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The Blue & Gray Press | December 17, 2017

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Please, Talk to Strangers

By Miles Dumville

Never underestimate the power of strangers.  Strangers have the ability to change your life for better or for worse in much less time than even the best of friends can.  Let’s not forget that the people you consider your college compadres held the title of perfect stranger not so long ago—less than a year ago for freshmen.  Meeting them proved to be just as awkward as meeting any other stranger, possibly even as awkward as that dream where you’re walking around in your underwear and everyone else is dressed and laughing at you – which maybe wasn’t a dream for those of you of the partying persuasion.  Even your college sweethearts, for those who have them, were part of the unknown gray mass of incoming freshmen not so long ago.
This past weekend I took on the shameful title of the suitcase student and my travels took me to Baltimore, Maryland for an action-packed weekend of music, mooching off coffee shops for free Wi-Fi schoolwork, and not knowing where I was going to sleep at night – by the way, I now completely vouch for the accuracy of HBO’s “The Wire.”
Other than the friends who accompanied me and a few members of touring bands, I knew no one in this cold city. Sleeping in the car in Baltimore proved highly uncomfortable, cold, and not in the least bit safe, just as I had anticipated it to be.
At the first show on Saturday night, not only did some amazingly talented bands play, but some amazingly kind people were met as well.  Maybe its just the punk scene, but ever since I started going to shows as a young and meddling kid—yes, that is a “Scooby Doo” reference—I have noticed a profound sense of trust between all those attending.  Like the nurturing arms of a parent, this trust was extended to my friends and I in the form of a stranger not any older than us who was willing to put us up for the night.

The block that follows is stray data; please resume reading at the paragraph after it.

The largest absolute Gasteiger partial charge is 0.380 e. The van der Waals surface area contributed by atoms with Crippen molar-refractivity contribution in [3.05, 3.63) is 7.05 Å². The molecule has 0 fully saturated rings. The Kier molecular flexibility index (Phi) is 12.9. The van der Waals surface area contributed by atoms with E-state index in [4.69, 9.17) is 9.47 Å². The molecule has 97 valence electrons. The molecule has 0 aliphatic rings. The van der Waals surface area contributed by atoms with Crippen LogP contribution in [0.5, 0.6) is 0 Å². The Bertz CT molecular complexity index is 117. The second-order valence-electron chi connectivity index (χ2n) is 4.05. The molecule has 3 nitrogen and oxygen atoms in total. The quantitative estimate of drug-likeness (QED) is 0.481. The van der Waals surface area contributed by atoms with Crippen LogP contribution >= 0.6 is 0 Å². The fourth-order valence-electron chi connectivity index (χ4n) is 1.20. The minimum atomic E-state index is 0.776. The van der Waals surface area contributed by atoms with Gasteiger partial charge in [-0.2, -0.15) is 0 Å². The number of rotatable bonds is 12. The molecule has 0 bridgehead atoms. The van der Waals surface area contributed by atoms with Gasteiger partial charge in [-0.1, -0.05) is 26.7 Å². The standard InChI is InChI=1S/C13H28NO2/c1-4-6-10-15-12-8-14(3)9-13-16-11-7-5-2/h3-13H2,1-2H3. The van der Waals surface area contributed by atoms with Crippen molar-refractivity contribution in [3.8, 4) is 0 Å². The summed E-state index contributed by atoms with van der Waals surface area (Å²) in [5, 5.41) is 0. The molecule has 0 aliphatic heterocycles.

So we spent the night in a warm apartment near Camden Yards and M&T Bank Stadium with our new Baltimore friend and one of the bands from Brooklyn.  This meant a great deal to me, not only because it involved a free place to stay without reverting to the cold, potentially dangerous confines of the car, but also because it reinforced something that I already had faith in: the fact that sincerely good people do exist in this often competitive, selfish world of ours where charity often comes from the pages of college applications and resumes and not from the heart.
Sunday arrived and involved more Wi-Fi mooching, food in the Inner Harbor area, and two absolutely euphoric shows by one of my favorite bands.  The weekend was a complete success and much of that was possible through the kindness of people I didn’t even know before it started.
I apologize for writing a corny, feel-good, “Pay It Forward”-type story, but I feel like some good can come from this – that’s probably what Catherine Ryan Hyde said when she wrote the book.  For all of you who plan on turning the page on this article with the response, “That was sketchy,” I challenge you to put yourself in the trust and mercy of a stranger someday before you leave this institution and have a place of your own.  This is not to say that you shouldn’t be careful and use common sense, as our parents weren’t lying when they said, “This world is full of nutcases,” but if you go about it the right way, you too can have potentially life-changing experiences that, if nothing else, teach you how to be a better giver in turn and for the right reasons.